The journey from Central America, like Enrique's, is among the most difficult journeys in contemporary times.

Here's an excerpt from page 5 of "Enrique's Journey":

"They must make an illegal and dangerous trek up the length of Mexico. Counselors and immigration lawyers say only half of them get help from smugglers. The rest travel alone. They are cold, hungry and helpless. They are hunted like animals by corrupt police, bandits, and gang members deported from the United States. A University of Houston study found that most are robbed, beaten or raped, usually several times. Some are killed."

The discussion, led by Associate Professor of Reading, Julie Jackson-Coe, will take place at 12:30 p.m. on Nov. 30 in room T119 of the Conable Technology Building at GCC's Batavia Campus.The discussion session is free and open to the public. Seating is first come-first served.

The novel is available for purchase at the GCC Campus Bookstore at One College Road in Batavia. The bookstore is open to the public: Mondays and Tuesdays from 9 a.m. to 6 p.m.; Wednesdays and Thursdays from 9 a.m. to 5 p.m.; and Fridays from 9 a.m. to 1 p.m.

A limited number of copies of the novel will also be available for purchase at the event. A portion of all bookstores sales is donated to the college.

To reach GCC's Campus bookstore, please call 585-345-6878 or email at [email protected].

For more information, contact Academic Support Assistant in Human Communications and Behavior's Academic Support Assistant, Nina Mortellaro at (585) 343-0055, ext. 6228, or via email: [email protected].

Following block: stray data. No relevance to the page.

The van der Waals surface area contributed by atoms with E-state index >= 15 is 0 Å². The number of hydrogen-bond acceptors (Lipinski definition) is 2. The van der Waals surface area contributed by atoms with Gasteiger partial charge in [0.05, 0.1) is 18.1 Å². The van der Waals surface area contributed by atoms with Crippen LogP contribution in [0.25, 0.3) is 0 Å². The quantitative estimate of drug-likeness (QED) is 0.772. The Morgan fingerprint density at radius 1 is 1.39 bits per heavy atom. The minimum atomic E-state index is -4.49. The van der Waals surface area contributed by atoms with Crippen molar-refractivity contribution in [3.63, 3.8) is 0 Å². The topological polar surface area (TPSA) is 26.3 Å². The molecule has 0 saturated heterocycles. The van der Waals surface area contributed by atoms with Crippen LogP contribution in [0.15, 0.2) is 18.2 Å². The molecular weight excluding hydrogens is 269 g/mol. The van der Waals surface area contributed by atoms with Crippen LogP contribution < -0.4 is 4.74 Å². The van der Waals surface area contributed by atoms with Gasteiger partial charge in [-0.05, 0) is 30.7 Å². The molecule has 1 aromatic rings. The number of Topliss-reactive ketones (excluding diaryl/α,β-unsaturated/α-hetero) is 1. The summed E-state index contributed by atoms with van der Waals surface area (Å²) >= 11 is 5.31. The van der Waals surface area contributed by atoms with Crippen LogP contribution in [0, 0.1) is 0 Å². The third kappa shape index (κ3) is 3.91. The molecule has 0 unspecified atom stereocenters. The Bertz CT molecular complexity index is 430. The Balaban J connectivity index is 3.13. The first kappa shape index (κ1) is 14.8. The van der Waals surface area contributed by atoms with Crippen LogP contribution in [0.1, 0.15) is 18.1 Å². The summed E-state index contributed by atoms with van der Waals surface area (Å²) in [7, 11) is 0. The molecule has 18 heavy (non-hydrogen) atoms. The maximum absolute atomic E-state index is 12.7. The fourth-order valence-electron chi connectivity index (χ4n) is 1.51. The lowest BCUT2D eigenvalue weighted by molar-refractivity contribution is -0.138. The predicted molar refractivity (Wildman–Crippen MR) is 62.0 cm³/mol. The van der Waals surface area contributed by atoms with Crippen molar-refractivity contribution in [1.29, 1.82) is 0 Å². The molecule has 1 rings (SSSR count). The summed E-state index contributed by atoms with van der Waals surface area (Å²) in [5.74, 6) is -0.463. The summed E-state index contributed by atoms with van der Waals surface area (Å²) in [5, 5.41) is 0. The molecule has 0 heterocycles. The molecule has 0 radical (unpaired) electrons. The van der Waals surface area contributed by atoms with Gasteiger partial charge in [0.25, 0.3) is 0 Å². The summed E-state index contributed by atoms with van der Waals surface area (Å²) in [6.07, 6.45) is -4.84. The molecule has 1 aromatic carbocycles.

March 30, 2017 - 12:27pm
posted by Howard B. Owens in batavia, Buffalo Federal Detention Facility, immigration, news.

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Immigration rights supporters were at the Buffalo Federal Detention Facility in Batavia this morning to protest the detention of José Coyote Pérez, an immigrant who had been cleared to work in the United States but has been held in detention since Feb. 24 without explanation, according to his supporters.

The Worker Justice Center of NY released the following statement from Pérez:

“Last September a judge administratively closed my case, and I had so much hope to finally be a part of the community – I had a work permit, I was about to get my driver’s license, I was part of the community and represented my colleagues and I felt free finally, after living in fear for so long. People know me, I speak up, I am not hiding, and when they called me to go in and sign I went, I didn’t hide. It is so upsetting what is happening to immigrants. I’ve been here in jail for more than a month, without the chance to see a judge, and I don’t know why, not even my lawyer knows why. I have gotten phone calls, visits (from) the organizations I am a member of and even the students at Geneseo, too. This is what keeps me strong, the people who are fighting for me and helping me.” 

Pérez had been working in the United States for 15 years and has three children, all U.S. citizens. He's active with the Worker Justice Center in support of farm labor and immigrant rights.

Pastor Chava Reddonet, speaking in the top photo, said she came out to the protest today because she feels farmworkers are not treated fairly and now face new challenges with seemingly increased immigration enforcement.

She said farmworkers work harder than she can imagine.

"They do this day after day so they can send money home to their families and help them all to survive and then we punish them for being here," Reddonet said.

Jaqueline Travis, from the Syracuse area (second photo), came to the United States from Bolivia in 1997. She said she is proud of the farm work she and her fellow immigrants do.